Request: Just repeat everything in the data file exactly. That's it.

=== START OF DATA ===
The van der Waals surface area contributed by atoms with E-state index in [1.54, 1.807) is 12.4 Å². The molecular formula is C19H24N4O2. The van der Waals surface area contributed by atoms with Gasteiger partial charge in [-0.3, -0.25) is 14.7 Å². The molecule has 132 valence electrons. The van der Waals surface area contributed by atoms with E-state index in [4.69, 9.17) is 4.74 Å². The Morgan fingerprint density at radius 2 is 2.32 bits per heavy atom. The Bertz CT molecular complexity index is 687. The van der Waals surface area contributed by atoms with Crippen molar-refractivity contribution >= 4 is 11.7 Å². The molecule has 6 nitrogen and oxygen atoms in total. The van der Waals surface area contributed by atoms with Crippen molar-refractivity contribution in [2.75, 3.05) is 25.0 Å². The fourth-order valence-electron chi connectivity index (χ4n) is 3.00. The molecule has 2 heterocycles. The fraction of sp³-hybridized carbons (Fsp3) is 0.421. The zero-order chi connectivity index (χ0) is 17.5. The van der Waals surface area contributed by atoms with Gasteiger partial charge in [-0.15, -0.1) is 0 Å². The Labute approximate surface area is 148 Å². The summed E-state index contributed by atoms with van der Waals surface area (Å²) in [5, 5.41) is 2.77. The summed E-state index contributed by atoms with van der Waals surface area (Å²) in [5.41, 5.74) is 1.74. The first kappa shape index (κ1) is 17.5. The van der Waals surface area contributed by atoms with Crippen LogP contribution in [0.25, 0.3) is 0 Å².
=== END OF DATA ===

The van der Waals surface area contributed by atoms with E-state index in [1.54, 1.807) is 12.4 Å². The molecular formula is C19H24N4O2. The van der Waals surface area contributed by atoms with Gasteiger partial charge in [-0.3, -0.25) is 14.7 Å². The molecule has 132 valence electrons. The van der Waals surface area contributed by atoms with E-state index in [4.69, 9.17) is 4.74 Å². The Morgan fingerprint density at radius 2 is 2.32 bits per heavy atom. The Bertz CT molecular complexity index is 687. The van der Waals surface area contributed by atoms with Crippen molar-refractivity contribution >= 4 is 11.7 Å². The molecule has 6 nitrogen and oxygen atoms in total. The van der Waals surface area contributed by atoms with Crippen molar-refractivity contribution in [2.75, 3.05) is 25.0 Å². The fourth-order valence-electron chi connectivity index (χ4n) is 3.00. The molecule has 2 heterocycles. The fraction of sp³-hybridized carbons (Fsp3) is 0.421. The zero-order chi connectivity index (χ0) is 17.5. The van der Waals surface area contributed by atoms with Gasteiger partial charge in [-0.15, -0.1) is 0 Å². The Labute approximate surface area is 148 Å². The summed E-state index contributed by atoms with van der Waals surface area (Å²) in [5, 5.41) is 2.77. The summed E-state index contributed by atoms with van der Waals surface area (Å²) in [5.41, 5.74) is 1.74. The first kappa shape index (κ1) is 17.5. The van der Waals surface area contributed by atoms with Crippen LogP contribution in [0.25, 0.3) is 0 Å².